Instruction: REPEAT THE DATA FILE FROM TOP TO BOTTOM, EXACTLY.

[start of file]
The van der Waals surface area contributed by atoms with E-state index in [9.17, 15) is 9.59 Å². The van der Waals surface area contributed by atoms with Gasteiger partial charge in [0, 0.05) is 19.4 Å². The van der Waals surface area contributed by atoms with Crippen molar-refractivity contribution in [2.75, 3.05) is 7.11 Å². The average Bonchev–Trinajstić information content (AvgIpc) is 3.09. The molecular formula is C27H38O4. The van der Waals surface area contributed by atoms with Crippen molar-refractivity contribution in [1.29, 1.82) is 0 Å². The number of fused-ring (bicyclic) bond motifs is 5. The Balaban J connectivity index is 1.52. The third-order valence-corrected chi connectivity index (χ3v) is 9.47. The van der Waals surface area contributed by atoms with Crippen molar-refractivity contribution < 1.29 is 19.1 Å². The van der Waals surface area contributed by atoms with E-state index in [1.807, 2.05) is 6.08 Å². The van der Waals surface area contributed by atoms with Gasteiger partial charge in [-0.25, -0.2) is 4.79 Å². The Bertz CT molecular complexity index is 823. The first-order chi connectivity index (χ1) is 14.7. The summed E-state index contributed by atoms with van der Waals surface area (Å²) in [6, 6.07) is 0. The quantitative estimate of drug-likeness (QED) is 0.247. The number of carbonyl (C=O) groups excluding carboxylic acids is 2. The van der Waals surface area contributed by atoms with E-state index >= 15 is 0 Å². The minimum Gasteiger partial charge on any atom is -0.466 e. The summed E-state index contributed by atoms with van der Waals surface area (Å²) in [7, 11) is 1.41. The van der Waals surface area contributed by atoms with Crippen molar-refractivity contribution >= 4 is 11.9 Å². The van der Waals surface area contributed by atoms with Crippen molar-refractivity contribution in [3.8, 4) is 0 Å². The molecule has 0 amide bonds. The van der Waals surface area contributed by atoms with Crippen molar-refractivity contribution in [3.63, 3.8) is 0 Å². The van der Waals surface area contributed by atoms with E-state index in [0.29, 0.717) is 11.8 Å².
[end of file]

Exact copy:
The van der Waals surface area contributed by atoms with E-state index in [9.17, 15) is 9.59 Å². The van der Waals surface area contributed by atoms with Gasteiger partial charge in [0, 0.05) is 19.4 Å². The van der Waals surface area contributed by atoms with Crippen molar-refractivity contribution in [2.75, 3.05) is 7.11 Å². The average Bonchev–Trinajstić information content (AvgIpc) is 3.09. The molecular formula is C27H38O4. The van der Waals surface area contributed by atoms with Crippen molar-refractivity contribution in [1.29, 1.82) is 0 Å². The number of fused-ring (bicyclic) bond motifs is 5. The Balaban J connectivity index is 1.52. The third-order valence-corrected chi connectivity index (χ3v) is 9.47. The van der Waals surface area contributed by atoms with Crippen molar-refractivity contribution < 1.29 is 19.1 Å². The van der Waals surface area contributed by atoms with E-state index in [1.807, 2.05) is 6.08 Å². The van der Waals surface area contributed by atoms with Gasteiger partial charge in [-0.25, -0.2) is 4.79 Å². The Bertz CT molecular complexity index is 823. The first-order chi connectivity index (χ1) is 14.7. The summed E-state index contributed by atoms with van der Waals surface area (Å²) in [6, 6.07) is 0. The quantitative estimate of drug-likeness (QED) is 0.247. The number of carbonyl (C=O) groups excluding carboxylic acids is 2. The van der Waals surface area contributed by atoms with E-state index >= 15 is 0 Å². The minimum Gasteiger partial charge on any atom is -0.466 e. The summed E-state index contributed by atoms with van der Waals surface area (Å²) in [7, 11) is 1.41. The van der Waals surface area contributed by atoms with Crippen molar-refractivity contribution >= 4 is 11.9 Å². The van der Waals surface area contributed by atoms with Crippen molar-refractivity contribution in [3.8, 4) is 0 Å². The molecule has 0 amide bonds. The van der Waals surface area contributed by atoms with Crippen molar-refractivity contribution in [3.63, 3.8) is 0 Å². The van der Waals surface area contributed by atoms with E-state index in [0.29, 0.717) is 11.8 Å².